Translation:She got sunburn and she was not able to swim.
is ''ábalta'' as terrible english loanword as it sounds to be? Or just a coincidence?
'In ann' is actually defined as = ábalta. Ábalta = láidir nó cliste nó oilte go leor chun rud a dhéanamh. But 'in ann' tends to have a wider usage. In the case of a sunburn, she is too weak to swim.. But it really is her choice to avoid the pain: she is able but not string enough to do it...
So both are equall, 'in ann' sounds less formal to me.
I know this is an old post but it betrays an attitude towards Irish that really annoys me. Ábalta is objected to as a "terrible english loan word" despite the fact that it's been part of the language since at least the 17th century. All languages borrow from each other. It happens. In fact "able" was borrowed from French. That doesn't make it a "terrible French loanword", it makes it an English word with French origin. Just like ábalta is an Irish word with French origin likely via English.
Meanwhile the dreadful Fuair sí griandó isn't objected to at all, despite the fact that it's just English wearing an Irish costume. Compounding, outside of select prefixes, hasn't been a productive means of noun formation since Middle Irish. But since both grian and dó are native Irish words, none of the purists notice or care that it's not a native Irish construction. None object that Irish already had native words for sunburn like loscadh gréine, dó gréine or dath na gréine. It really irritates me that genuine Irish is often castigated for using English loan words when complete mangling of the syntax and grammar is lauded because lexically it's fully Gaelic. It's an understanding of the language that's only skin deep.
This might be because I'm not a native English speaker but how come it's "get sunburn" instead of "get a sunburn" or "sunburnt"?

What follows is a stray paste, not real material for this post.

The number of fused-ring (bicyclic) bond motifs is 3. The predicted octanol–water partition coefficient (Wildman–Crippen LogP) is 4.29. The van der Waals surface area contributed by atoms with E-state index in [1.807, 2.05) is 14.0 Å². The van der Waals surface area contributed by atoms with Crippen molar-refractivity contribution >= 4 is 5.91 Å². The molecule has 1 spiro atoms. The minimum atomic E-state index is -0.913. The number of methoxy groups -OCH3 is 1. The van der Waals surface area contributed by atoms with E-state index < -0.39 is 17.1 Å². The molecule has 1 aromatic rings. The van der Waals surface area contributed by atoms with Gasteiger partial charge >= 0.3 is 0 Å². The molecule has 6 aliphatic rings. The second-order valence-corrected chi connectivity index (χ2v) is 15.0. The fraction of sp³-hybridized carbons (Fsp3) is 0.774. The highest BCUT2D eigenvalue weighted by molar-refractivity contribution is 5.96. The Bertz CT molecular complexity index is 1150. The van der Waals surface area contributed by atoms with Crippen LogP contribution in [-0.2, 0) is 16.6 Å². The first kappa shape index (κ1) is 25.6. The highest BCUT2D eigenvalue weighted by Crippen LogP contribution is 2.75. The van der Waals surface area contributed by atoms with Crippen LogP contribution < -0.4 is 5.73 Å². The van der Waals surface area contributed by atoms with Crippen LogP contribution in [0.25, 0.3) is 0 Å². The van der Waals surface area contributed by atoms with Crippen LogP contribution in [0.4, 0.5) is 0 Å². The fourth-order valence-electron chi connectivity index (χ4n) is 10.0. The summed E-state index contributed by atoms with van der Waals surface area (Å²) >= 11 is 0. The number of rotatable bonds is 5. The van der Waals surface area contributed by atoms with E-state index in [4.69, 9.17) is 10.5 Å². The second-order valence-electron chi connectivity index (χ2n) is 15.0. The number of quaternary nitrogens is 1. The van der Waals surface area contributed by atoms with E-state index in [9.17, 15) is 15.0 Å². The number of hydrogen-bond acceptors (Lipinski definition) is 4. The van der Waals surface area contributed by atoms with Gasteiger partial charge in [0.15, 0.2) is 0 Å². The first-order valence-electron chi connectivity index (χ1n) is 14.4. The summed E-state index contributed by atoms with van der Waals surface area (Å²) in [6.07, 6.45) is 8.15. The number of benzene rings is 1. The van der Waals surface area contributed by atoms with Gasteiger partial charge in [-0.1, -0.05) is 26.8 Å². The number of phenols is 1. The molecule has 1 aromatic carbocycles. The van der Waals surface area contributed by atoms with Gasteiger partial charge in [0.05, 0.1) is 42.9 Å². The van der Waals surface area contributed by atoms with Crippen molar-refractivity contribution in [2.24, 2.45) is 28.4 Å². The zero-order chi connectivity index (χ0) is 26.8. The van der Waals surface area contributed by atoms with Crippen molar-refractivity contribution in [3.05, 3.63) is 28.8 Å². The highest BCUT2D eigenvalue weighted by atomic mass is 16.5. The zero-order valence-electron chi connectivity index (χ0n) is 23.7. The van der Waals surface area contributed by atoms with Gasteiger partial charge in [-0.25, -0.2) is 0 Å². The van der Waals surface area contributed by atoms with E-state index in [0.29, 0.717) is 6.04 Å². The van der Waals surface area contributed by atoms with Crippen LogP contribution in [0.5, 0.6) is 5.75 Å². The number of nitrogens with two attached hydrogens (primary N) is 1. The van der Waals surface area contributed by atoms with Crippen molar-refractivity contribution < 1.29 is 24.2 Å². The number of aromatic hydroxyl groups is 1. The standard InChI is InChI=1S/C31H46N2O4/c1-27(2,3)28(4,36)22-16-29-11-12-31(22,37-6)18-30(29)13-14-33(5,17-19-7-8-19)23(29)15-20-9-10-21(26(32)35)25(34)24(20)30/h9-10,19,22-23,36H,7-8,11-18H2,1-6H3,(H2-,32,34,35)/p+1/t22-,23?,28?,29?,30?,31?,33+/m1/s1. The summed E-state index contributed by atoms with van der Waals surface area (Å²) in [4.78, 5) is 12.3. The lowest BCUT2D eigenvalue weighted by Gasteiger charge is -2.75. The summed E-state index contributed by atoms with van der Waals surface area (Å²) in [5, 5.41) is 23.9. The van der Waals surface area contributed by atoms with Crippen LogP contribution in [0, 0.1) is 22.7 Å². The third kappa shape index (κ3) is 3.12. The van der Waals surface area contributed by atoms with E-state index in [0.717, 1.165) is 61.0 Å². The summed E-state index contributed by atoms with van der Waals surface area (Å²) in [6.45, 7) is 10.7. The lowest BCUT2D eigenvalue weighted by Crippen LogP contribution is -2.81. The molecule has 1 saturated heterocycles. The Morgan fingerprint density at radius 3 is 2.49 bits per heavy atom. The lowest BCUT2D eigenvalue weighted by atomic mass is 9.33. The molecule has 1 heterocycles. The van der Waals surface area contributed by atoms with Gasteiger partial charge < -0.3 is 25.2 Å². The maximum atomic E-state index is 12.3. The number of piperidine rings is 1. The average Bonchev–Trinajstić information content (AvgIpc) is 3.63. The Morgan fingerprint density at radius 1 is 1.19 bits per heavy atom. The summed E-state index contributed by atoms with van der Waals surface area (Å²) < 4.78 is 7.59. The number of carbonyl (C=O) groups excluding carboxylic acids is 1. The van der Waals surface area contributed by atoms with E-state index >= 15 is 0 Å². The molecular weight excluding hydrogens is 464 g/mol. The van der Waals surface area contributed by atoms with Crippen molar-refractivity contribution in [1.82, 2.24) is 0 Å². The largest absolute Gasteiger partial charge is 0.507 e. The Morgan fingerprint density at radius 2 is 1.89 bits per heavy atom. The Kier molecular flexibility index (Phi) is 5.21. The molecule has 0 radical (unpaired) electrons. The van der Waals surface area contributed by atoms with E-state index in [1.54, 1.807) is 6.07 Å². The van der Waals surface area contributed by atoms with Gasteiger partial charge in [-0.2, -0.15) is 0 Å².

Medical conditions are a mixed bunch in English. Some are used without an article (he has cancer, she has appendicitis), some are used with a definite article (he has the flu, she has the measles), and some are used with an indefinite article (he has a rash, she has a migraine).
In the case of the noun "sunburn"/griandó, English speakers tend to say "I got (some) sunburn on my arms", without an article, though the adjectival form ("sunburnt"/griandóite) is also common - "I got sunburnt yesterday".
Are you from the States or elsewhere? I've never heard "got sunburn" in the US though I do hear "got (some) sun" to mean anything from a tan to a mild sunburn.
Oh! So it's used as an uncountable noun!!
I see! Thank you for the clarification :)
fuair sí dó gréine agus ní raibh sí in ann snámh. Perhaps has a better sense that she was not in a position to swim rather than not able. ( I don't like the sound but ábalta is used; just not in all areas)
Spelled b'fhéidir. Those mean can/might. They are associated to practicality to do, authorisation, likelyhood, of something happening.
Negative: ní féidir / niorbh fhéidir.
I would not see that as an obvious choice here, unless expressing doubt if someone suggest they saw her swim, and you argue that she couldn't have been swimming...